Immature organizations have few to no APIs to be discovered, have basic self-service capabilities, and don’t consider reuse a critical part of their culture. Advanced organizations have a centralized library of assets, follow processes with intentionally designed self-service and decoupling. Additionally, leadership in mature organizations strongly encourages teams to reuse existing assets and frameworks for new projects to enable faster development and prevent teams from reinventing the wheel.

#6 Community and evangelism

Advanced organizations have a community behind them to further drive innovation. When a community is engaged and given access to APIs, applications, data, and existing capabilities — both internal and external developers can enhance what an organization already offers. 

Our most mature customers have a dedicated group that operates within the company to drive sharing and reuse and have well-established and effective processes for developer onboarding and training. Mature organizations appropriately share with their community, enable them, and celebrate their successes.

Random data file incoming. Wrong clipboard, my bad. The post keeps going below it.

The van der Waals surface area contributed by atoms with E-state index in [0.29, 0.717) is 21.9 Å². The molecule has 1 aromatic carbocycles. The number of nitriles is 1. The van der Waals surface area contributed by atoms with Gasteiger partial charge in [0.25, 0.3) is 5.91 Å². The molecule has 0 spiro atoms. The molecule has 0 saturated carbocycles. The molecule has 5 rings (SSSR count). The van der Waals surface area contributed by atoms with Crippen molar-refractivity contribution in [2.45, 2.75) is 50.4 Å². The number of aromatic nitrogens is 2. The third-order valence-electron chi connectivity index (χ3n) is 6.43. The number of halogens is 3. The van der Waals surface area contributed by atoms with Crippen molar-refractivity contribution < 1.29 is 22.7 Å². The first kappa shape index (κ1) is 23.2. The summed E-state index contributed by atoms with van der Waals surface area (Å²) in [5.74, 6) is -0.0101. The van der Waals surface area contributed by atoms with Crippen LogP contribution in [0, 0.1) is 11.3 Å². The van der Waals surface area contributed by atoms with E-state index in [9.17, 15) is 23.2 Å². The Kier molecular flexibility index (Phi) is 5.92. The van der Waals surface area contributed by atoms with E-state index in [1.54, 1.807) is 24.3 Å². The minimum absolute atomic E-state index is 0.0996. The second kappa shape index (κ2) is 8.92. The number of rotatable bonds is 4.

Developing IT maturity is no easy task — especially with so many factors to consider. Learn more about how to develop IT maturity by downloading the full report. Or, dive deeper into our industry reports which include examples of IT maturity and transformation tailored within each industry. 

If you are a customer ready to transform into a composable enterprise, reach out to your MuleSoft Customer Success team to schedule a Catalyst Maturity Assessment workshop where you will get hands-on recommendations tailored to your organization.